Enjoying winter with toddlers really can be easy. There is something magical about how toddlers view winter; everything is new and wondrous, even if it’s their 3rd winter! I vividly recall standing at the window with my first child as he watched snowflakes drift silently to the ground for the first time. He was captivated.
Since then, I have been lucky to share the magic of winter with quite a few more toddlers. Each winter, I find new ways to appreciate winter with the little people in my life, and I wanted to share some of them with you.
One of the most helpful tips I’ve found about dealing with busy toddlers and finding things to do with toddlers in the winter when sometimes it’s harder to get outdoors is to watch the rhythm of your day. Bursts of more energetic activity followed by downtime and periods of resting, then followed again by something that involves getting outdoors or using their body for big gross motor play can keep toddlers on an even keel.
Active Play for Toddlers in Winter:
- With the right outdoor gear for your tot, you can enjoy snow activities with toddlers.
- If you’re stuck indoors, you can play with toys that help burn energy and get toddlers moving.
- A sensory activity can be the perfect way to engage toddlers inside due to winter weather – Play-Doh is a particular sanity saver around here.
- Making an obstacle course gets toddlers moving
too. Hands on as We Grow has some fantastic easy to make obstacle course ideas.
- And, as the saying goes – if they get cranky, put them in water. Bath time can be a fun way to do a bit of sensory/water play in winter. Here are some of our favorite bath toys for toddlers in the tub.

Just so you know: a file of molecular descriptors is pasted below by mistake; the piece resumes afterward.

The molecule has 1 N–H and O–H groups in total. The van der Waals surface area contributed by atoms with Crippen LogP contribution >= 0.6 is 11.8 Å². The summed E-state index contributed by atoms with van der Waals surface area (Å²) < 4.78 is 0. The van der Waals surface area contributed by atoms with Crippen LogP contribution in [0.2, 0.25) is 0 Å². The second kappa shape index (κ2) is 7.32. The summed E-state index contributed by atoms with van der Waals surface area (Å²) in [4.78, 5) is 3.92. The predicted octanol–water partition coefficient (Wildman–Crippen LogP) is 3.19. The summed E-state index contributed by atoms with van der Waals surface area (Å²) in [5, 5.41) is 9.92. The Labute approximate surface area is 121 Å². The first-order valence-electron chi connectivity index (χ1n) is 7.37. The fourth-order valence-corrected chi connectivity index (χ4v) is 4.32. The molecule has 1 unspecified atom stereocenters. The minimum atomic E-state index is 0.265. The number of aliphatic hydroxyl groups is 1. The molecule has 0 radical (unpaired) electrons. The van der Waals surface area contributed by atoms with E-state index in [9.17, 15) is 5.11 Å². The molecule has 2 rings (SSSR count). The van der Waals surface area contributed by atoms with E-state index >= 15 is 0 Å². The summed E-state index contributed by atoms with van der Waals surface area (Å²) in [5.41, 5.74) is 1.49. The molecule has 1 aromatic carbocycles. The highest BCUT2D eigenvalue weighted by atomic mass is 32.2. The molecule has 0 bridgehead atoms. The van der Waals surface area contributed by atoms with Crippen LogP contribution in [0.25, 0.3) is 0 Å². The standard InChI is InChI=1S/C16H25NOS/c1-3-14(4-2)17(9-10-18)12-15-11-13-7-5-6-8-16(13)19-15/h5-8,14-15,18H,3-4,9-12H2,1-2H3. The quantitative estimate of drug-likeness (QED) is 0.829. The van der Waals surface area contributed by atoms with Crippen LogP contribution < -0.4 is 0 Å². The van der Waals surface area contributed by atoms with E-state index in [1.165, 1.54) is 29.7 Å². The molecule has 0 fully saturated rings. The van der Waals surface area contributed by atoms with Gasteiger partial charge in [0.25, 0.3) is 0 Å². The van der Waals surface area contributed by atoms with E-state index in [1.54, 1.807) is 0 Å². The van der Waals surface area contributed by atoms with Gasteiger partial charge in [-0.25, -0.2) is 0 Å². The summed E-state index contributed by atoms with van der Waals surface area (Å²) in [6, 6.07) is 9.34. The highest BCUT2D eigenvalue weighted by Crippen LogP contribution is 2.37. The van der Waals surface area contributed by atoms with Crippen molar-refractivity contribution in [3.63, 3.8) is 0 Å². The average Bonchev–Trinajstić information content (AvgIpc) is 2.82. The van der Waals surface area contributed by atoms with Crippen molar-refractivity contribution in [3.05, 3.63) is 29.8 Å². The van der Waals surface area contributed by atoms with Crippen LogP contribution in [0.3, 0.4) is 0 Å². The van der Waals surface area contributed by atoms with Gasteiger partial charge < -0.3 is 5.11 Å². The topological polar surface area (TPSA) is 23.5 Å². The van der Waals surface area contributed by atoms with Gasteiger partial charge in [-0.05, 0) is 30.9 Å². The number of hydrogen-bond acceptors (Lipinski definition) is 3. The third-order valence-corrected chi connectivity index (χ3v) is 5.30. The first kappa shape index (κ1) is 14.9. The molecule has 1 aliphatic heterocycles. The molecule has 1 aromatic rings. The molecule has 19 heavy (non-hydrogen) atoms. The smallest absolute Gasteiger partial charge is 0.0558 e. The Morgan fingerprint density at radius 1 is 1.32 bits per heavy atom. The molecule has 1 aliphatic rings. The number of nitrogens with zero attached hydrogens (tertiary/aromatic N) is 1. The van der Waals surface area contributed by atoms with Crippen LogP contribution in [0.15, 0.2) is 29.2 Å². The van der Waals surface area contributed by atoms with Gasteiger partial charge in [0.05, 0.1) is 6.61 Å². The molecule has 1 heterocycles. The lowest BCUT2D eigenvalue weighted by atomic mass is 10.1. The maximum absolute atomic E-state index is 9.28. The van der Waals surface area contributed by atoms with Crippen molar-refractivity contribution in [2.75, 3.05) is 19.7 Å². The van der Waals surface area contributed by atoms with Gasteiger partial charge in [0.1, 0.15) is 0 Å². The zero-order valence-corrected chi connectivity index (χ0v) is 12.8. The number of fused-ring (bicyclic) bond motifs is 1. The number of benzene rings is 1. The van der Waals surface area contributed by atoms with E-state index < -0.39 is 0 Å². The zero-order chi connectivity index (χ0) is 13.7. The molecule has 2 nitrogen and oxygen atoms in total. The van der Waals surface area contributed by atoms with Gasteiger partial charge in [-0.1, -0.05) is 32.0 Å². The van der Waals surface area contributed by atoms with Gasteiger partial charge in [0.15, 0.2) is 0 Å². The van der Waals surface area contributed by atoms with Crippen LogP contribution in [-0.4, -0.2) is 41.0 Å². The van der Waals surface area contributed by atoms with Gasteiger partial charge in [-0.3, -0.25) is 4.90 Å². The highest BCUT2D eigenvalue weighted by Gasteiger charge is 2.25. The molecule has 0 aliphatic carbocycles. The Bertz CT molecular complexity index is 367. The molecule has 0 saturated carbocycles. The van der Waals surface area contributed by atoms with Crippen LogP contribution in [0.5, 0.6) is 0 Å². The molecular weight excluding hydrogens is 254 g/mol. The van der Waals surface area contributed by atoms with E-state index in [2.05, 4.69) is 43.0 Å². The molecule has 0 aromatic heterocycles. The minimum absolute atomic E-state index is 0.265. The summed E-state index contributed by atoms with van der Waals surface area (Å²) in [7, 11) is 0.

Indoor Activities for Your Toddler
If it is far too cold to take your toddler out on some days during the winter, then as parents, you are tasked with trying to find fun and creative ways to keep them occupied indoors while also finding ways for them to run off all that excess energy they have building up. So, what do you do?
In addition to the tips and things above, we also recommend the following:
Build an Indoor Play Gym
An indoor play gym helps build essential motor skills and coordination while letting them burn off some of that pent up energy. You can blow up a small children’s inflatable pool and fill it with balls to make your own ball pit. You can also give them sensory balls and a bucket to help with tactile senses. In addition to these, a small slide, a trampoline, and a popup tent and tunnel are all great ways to round up your little DIY indoor play area.
This is a learning and developmental activity that will appeal to your younger child’s senses. Sensory bins are visual, textural, and audible and can help with fine motor skills, matching, and even counting. All you need are a few random bins you probably already have laying around the home. Now fill these bins with objects from around the home – as long as it is safe and child-friendly, of course. You can then let your little one begin to explore and discover all these things.